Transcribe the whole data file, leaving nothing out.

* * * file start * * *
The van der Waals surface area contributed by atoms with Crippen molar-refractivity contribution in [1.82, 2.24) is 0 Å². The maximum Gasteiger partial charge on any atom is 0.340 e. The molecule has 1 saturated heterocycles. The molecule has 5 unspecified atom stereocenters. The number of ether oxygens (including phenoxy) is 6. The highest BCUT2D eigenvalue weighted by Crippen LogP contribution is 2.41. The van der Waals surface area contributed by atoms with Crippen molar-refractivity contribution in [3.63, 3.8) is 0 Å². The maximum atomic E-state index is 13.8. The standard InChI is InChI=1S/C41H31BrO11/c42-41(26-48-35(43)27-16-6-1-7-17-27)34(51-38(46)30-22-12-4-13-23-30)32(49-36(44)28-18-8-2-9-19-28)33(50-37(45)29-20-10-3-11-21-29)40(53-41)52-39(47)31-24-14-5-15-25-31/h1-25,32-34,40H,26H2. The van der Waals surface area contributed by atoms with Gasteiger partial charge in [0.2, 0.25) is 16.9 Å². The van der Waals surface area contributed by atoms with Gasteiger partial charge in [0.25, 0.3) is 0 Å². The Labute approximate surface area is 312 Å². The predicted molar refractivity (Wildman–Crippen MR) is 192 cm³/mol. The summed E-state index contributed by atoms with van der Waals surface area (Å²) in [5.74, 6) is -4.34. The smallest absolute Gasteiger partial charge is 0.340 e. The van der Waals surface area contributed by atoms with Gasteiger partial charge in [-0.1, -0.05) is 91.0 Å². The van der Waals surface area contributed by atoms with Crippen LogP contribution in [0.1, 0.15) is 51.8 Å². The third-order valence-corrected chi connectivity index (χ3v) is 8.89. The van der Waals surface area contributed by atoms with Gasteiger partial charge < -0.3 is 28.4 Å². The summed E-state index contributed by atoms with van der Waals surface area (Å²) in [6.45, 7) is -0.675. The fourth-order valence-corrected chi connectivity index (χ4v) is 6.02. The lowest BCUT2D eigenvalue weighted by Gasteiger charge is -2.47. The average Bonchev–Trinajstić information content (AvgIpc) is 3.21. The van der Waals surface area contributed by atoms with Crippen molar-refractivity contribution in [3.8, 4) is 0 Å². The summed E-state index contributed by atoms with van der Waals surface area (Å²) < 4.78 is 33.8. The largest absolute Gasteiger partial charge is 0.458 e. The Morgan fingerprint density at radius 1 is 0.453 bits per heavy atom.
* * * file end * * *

The van der Waals surface area contributed by atoms with Crippen molar-refractivity contribution in [1.82, 2.24) is 0 Å². The maximum Gasteiger partial charge on any atom is 0.340 e. The molecule has 1 saturated heterocycles. The molecule has 5 unspecified atom stereocenters. The number of ether oxygens (including phenoxy) is 6. The highest BCUT2D eigenvalue weighted by Crippen LogP contribution is 2.41. The van der Waals surface area contributed by atoms with Crippen molar-refractivity contribution in [3.63, 3.8) is 0 Å². The maximum atomic E-state index is 13.8. The standard InChI is InChI=1S/C41H31BrO11/c42-41(26-48-35(43)27-16-6-1-7-17-27)34(51-38(46)30-22-12-4-13-23-30)32(49-36(44)28-18-8-2-9-19-28)33(50-37(45)29-20-10-3-11-21-29)40(53-41)52-39(47)31-24-14-5-15-25-31/h1-25,32-34,40H,26H2. The van der Waals surface area contributed by atoms with Gasteiger partial charge in [0.2, 0.25) is 16.9 Å². The van der Waals surface area contributed by atoms with Gasteiger partial charge in [0.25, 0.3) is 0 Å². The Labute approximate surface area is 312 Å². The predicted molar refractivity (Wildman–Crippen MR) is 192 cm³/mol. The summed E-state index contributed by atoms with van der Waals surface area (Å²) in [5.74, 6) is -4.34. The smallest absolute Gasteiger partial charge is 0.340 e. The van der Waals surface area contributed by atoms with Gasteiger partial charge in [-0.1, -0.05) is 91.0 Å². The van der Waals surface area contributed by atoms with Crippen LogP contribution in [0.1, 0.15) is 51.8 Å². The third-order valence-corrected chi connectivity index (χ3v) is 8.89. The van der Waals surface area contributed by atoms with Gasteiger partial charge < -0.3 is 28.4 Å². The summed E-state index contributed by atoms with van der Waals surface area (Å²) in [6.45, 7) is -0.675. The fourth-order valence-corrected chi connectivity index (χ4v) is 6.02. The lowest BCUT2D eigenvalue weighted by Gasteiger charge is -2.47. The average Bonchev–Trinajstić information content (AvgIpc) is 3.21. The van der Waals surface area contributed by atoms with Crippen molar-refractivity contribution in [3.8, 4) is 0 Å². The summed E-state index contributed by atoms with van der Waals surface area (Å²) < 4.78 is 33.8. The largest absolute Gasteiger partial charge is 0.458 e. The Morgan fingerprint density at radius 1 is 0.453 bits per heavy atom.